Measuring Employee Engagement And Its Cost
You know that your team should be investing more in employee engagement, but it seems impossible to measure the real return on any initiative.
It’s a good idea in theory, but because you’re unable to convince others, it ends up going back to the bottom of your priority list.
We understand. So we put together an employee engagement ROI guide to give you all the tools you need to make a strong case and be able to invest where it counts the most: your people.
There are 4 main aspects to consider to calculate the ROI of employee engagement.
- Speed of Onboarding
Let’s go through each one quickly.
A group of U.K. researchers say they’ve provided the first scientifically-controlled evidence of the link between human happiness and productivity: Happier people are about 12% more productive, the study found.
Fortunately, there are numerous ways to make employees happier and more productive at work.
Companies with high employee engagement saw 37% lower absenteeism, according to Gallup.
There is a 43% correlation between engagement levels and turnover. When engagement goes down, turnover goes up. If engagement goes up, turnover goes down.
Speed Of Onboarding
In the book The First 90 Days by Michael Watkins, he explains how it usually takes 90 days before an employee starts adding real “value” to a company.
In the book, he explains why the onboarding process is so important. If you can figure out how to optimize your onboarding process, employees can start creating value much faster.
If you don’t have a proper onboarding process set up, employees can take even longer before they start adding value, costing your company money every day.
How Much Does It Cost To Replace An Employee
On average, it costs about 20% of an employee’s annual salary to replace them (although this number can be as high as 200%).
Some studies have found that it can cost up to $150,000 to replace a good employee, but many studies are all over the place in terms of the actual figure.
When you think about everything that goes into replacing an employee, you see how this can add up very quickly:
- All the costs associated with hiring a new employee, like advertising, interviewing, screening, etc.
- The costs of onboarding. As mentioned earlier, it takes about 90 days before an employee starts adding any real value.
- Any training expenses associated with the new employee
More than that though, the emotional effects of replacing an employee need to be looked at too. Many people that are in similar roles will start to worry if their job is in jeopardy, and that unnecessary stress leads to lower productivity.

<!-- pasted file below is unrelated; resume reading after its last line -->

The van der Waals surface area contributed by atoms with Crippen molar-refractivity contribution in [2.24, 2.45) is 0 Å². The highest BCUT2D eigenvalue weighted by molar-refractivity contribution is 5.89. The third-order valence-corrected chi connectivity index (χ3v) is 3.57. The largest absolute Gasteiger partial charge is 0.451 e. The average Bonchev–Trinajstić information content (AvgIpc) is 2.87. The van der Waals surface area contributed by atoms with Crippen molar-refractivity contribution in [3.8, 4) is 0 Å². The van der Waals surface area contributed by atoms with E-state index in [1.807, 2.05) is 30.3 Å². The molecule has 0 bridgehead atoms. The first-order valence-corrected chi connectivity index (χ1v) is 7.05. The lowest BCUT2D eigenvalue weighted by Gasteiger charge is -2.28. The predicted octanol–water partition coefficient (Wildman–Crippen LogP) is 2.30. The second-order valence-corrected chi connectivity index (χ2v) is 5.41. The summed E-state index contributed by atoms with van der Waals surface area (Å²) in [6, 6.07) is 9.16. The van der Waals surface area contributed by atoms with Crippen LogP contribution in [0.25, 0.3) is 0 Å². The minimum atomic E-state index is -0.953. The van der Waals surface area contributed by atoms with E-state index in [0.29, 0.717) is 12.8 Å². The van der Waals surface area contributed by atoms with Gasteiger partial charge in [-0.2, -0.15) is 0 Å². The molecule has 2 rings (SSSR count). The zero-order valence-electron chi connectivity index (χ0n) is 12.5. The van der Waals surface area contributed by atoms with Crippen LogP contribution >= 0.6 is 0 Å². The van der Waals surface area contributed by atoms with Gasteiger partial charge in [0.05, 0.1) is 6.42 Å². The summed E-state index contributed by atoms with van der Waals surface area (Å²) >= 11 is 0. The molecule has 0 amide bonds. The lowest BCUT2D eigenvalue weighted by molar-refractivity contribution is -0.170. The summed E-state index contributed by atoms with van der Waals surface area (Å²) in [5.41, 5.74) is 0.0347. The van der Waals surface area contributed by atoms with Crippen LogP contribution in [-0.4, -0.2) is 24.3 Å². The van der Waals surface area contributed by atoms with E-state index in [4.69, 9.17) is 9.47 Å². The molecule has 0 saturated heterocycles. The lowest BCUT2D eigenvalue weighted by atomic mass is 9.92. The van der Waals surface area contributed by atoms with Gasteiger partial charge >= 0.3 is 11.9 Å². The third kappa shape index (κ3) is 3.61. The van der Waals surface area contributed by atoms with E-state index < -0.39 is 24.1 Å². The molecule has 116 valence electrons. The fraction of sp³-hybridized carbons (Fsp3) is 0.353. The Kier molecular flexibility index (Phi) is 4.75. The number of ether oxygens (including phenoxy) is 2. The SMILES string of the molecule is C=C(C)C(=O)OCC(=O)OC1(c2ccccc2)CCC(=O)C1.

One of the biggest reasons the actual cost of replacing an employee is so hard to calculate is because every company is different in terms of how they go about hiring, training and onboarding.
Also, most companies don’t have proper systems in place to measure the costs at every step, this takes collaboration from many different departments.
The Financial Benefits Of Employee Engagement
There is a vast amount of research that shows that engaged employees lead to more profitable businesses.
In the book Make More Money by Making Your Employees Happy, there are many stories of how happy employees lead to higher profits. From the book:
A Jackson Organization study shows that companies that effectively appreciate employee value enjoy a return on equity & assets more than triple that experienced by firms that don’t. Fortune’s “100 Best Companies to Work For” stock prices rose an average of 14% per year from 1998-2005, compared to 6% for the market overall.
Here are a few more studies that show the clear ROI of employee engagement:
- Standard Chartered Bank found that branches with a statistically significant increase in levels of employee engagement (0.2 or more on a scale of five) had a 16% higher profit margin growth than branches with decreased levels of engagement.
- Fabick CAT improved the “percent of industry net sales” by 300% by focusing on employee happiness.
The reason for all of this lies in a concept called the Service Profit Chain.
The service profit chain is the chain from the way your employees work internally all the way to customer loyalty.
It all starts with having happier employees. Without them, they won’t treat the customers right, and without good customer service, you’ll never see repeat business from customers.
Calculating Employee Turnover
Employee turnover, along with retention metrics are important to calculate so that you know where you stand and if you’re improving year-over-year.
The calculation is simple, but can be misleading if not combined with other metrics to get a more complete picture.
To calculate your simple turnover rate, you take the number of employees that left during a period of time (often a year), and then divide that by the number of employees at the beginning of the year and the number of employees at the end of the year divided by two.